|Robert Bentley mugshot|
A provision in the agreement was that Bentley would not receive his pension, under Code of Alabama 36-13-11. But Bentley was not entitled to receive a pension, according to a new report from Inside Alabama Politics (IAP), a subscription-based newsletter that long has dished in an entertaining and informative fashion on politics in the "Heart of Dixie."
Supernumerary District Attorney Ellen Brooks implied at a press conference after the plea deal was reached that the loss of pension benefits would be a blow to Bentley -- and would produce significant savings for the public. Neither is true, according to IAP:
One of the penalties for former Gov. Robert Bentley as detailed in the plea agreement with the State was that he would not receive his pension under section 36-13-11. In a press conference held immediately after Bentley’s guilty plea Supernumerary District Attorney Ellen Brooks told the press that rescinding Bentley’s retirement benefits saved the state more than $1 million.
“An important factor that you may not realize is that he gave up his retirement benefits. Based on a life expectancy chart we believe we have saved the state over $1 million that he could have been paid on a monthly basis for his retirement,” Brooks said.
Was Brooks blowing copious amounts of smoke up Alabama fannies? The answer is yes, and you'd think Alabama citizens would be used to that from Republicans, by now:
However, a quick reading of the footnotes by a learned lawyer would reveal that Bentley was never entitled to a pension in the first place. The Alabama Supreme Court ruled in 1977, two years after the law allowing former governors to a pension was passed, that the statute violated Alabama’s Constitution.
Bentley could ask the state for back pay and turn back on his campaign promise not to take a salary, especially since there are no political consequences anymore. But even if that were possible it is doubtful such a judgment call would fall in Bentley’s favor.
That 1977 case was styled Zeigler v. Baker, 344 So. 2d 761 (Ala. Sup. Ct., 1977). The case started with a pro se citizen complaint from a man named John Baker -- and it shows that pro se parties do no always get whacked in Alabama courts. Baker had been elected to the Alabama Senate, which almost certainly helped him get treated with a modicum of respect in court. In fact, he prevailed when the case was heard in Montgomery County Circuit Court.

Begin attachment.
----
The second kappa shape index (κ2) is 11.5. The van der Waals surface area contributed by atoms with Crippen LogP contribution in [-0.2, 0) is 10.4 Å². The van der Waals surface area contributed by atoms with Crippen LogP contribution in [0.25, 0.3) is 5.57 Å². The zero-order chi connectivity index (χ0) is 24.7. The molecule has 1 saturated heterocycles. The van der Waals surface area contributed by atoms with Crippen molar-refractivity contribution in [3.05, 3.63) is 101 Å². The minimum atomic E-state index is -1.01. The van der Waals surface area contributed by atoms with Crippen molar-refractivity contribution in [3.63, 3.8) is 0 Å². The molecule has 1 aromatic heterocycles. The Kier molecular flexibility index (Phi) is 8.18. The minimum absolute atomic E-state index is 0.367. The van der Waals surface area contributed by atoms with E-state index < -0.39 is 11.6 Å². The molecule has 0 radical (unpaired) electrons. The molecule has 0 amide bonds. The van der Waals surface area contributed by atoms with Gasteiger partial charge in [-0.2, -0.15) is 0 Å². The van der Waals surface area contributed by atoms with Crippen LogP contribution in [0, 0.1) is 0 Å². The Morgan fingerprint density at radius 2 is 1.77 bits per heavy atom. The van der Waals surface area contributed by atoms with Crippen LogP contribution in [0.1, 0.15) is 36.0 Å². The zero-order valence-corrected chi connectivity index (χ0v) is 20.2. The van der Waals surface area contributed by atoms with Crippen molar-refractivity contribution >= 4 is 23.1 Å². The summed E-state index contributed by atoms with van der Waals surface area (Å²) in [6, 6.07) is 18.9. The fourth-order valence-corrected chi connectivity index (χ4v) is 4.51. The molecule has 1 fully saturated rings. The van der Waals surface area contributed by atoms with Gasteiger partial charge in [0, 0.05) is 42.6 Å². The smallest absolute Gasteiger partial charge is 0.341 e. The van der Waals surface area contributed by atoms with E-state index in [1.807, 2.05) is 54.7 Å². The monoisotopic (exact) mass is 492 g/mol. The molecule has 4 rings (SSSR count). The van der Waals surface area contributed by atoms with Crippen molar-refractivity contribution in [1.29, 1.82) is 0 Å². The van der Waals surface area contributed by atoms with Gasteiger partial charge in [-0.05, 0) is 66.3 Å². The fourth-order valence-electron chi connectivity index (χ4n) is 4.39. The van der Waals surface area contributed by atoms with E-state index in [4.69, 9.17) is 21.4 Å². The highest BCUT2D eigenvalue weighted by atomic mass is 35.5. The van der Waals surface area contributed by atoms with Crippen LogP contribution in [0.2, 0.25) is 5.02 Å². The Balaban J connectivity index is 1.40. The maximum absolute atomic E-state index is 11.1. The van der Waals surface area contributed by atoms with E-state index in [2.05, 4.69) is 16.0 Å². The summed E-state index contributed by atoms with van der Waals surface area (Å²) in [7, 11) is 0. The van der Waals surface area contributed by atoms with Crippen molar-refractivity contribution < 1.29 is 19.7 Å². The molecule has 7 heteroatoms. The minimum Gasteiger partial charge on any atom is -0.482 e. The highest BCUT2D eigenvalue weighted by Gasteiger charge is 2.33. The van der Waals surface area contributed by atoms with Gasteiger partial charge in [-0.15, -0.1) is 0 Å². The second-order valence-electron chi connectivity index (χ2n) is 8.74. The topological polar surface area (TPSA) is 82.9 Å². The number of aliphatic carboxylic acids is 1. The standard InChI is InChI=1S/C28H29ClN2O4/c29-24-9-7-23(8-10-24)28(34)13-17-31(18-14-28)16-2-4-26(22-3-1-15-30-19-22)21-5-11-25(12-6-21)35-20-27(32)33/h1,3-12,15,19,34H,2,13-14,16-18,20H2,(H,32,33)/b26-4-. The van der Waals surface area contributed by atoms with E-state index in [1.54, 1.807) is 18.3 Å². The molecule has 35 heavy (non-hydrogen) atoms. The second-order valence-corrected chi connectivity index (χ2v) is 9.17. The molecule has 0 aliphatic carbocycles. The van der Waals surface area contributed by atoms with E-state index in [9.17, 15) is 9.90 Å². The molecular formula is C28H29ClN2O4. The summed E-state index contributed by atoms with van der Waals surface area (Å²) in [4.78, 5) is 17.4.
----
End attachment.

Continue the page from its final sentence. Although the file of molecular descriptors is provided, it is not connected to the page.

|John Baker, of Rainsville|
This is an appeal from an order of the Circuit Court of Montgomery County enjoining the Comptroller, acting Finance Director and Treasurer of the State of Alabama from making payments from public funds under the authority of Act No. 343 of the Regular Session of the Legislature, 1975. We affirm.
It's hard to imagine today's Alabama Supreme Court siding with regular citizens over powerful interests. So why did the 1977 high court affirm the lower court's ruling? Here is the gist of the issues:
The plaintiff's original complaint, which he filed in the capacity of a citizen and taxpayer, sought declaratory and injunctive relief against the state's fiscal authorities on the ground that the Act contravened Section 98 of the Alabama Constitution of 1901, which provides:
"The legislature shall not retire any officer on pay, or part pay, or make any grant to such retiring officer."
Thereafter, the complaint was amended to allege that Act 343 also violated Section 68 of the Alabama Constitution of 1901 "and also on the general constitutional principle that legislatures can not [sic] appropriate money for gratuities for private purposes."
As a state senator, John Baker could not be called a "common man." But he stood up for the common men (and women) of Alabama and won resounding court victories that likely would not be possible in our corruption-saturated environment of today. (Can you imagine the Alabama Supreme Court of 2017 issuing any ruling that would deny state funds to Bob Riley and his son, Rob "Uday" Riley?)
Citizens should start a petition to get schools and other buildings named for John Baker. He reminds us that the rule of law -- and the notion that taxpayer dollars should be spent with care -- once mattered in Alabama.